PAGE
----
• Children this age are especially vulnerable to accidents like drowning and poisoning because they’re so curious, and they have improved motor skills to get into things – quickly. Be especially watchful during critical stress hours: morning rush out the door, right before
    dinner, at parties, on vacation, when you have guests, or when you're running late.

Sliding board
Art Class

Health Hints

  • Help your toddler brush his/her teeth with a soft child’s toothbrush and non-fluoride toothpaste. Use about a pea-sized amount (you can switch to fluoride toothpaste at age three). Brush gently all around your child's baby teeth -- front and back. You should plan to help brush your child’s teeth until he or she is old enough to hold the brush and can rinse and spit without assistance. Keep on the lookout for any signs of baby tooth decay -- brown or white spots or pits on the teeth. If you or your pediatrician notices any problems, take your child to a pediatric dentist for an exam.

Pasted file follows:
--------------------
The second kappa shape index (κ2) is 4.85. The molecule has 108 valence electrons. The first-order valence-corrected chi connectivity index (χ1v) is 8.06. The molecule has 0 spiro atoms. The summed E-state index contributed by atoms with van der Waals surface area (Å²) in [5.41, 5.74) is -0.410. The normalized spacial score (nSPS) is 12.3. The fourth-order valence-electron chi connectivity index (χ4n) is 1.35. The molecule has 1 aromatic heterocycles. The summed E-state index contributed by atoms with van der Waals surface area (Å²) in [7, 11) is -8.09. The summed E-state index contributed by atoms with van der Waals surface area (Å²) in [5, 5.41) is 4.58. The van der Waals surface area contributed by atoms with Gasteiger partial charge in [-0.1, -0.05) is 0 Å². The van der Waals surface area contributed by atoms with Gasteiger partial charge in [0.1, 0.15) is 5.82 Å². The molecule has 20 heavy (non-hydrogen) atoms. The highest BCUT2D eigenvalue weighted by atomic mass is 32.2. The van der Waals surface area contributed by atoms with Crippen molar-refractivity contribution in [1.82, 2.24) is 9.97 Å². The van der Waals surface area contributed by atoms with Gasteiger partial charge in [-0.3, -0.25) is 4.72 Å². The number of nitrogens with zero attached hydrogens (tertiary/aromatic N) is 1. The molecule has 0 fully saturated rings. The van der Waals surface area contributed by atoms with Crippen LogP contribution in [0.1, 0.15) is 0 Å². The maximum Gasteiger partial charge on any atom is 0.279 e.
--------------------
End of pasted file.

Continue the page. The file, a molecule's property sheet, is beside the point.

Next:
Nutrition Notes

  • Your toddler may want to eat only certain foods (or the same food over and over again) and become a “picky eater” even if he/she was not before. Offer healthy between-meal snacks if your child is not eating well at mealtimes. Fruits, vegetables, whole grains and low- or nonfat dairy also make good nutritious snacks for children.

Special Tip

Special Tip! "Pick your battles" -- focus on the big issues and ignore small ones or the ones you can't win. Your child is learning to exert his will and preferences, and he's also easily frustrated these days. Clearly define your limits and expectations. Decide which rules you care most about: “no hitting” and “no throwing food,” for example. These are the ones you should enforce consistently and ask all caregivers to insist on, too.

Things You Can Do Every Day to Help Your Child Grow

  •  Help your child practice her large-motor skills by bringing home ride-on toys and push and pull toys. 

  • Make an obstacle course of sofa cushions and pillows to climb over. Throw a blanket over a table to make a "cave" or "house." 

  • For fine motor skills practice, look for puzzles with knobbed handles, lock boxes and latch boards, and dress-up dolls that need buttoning and lacing. Or get some yarn and string together different pasta shapes or large buttons and beads. 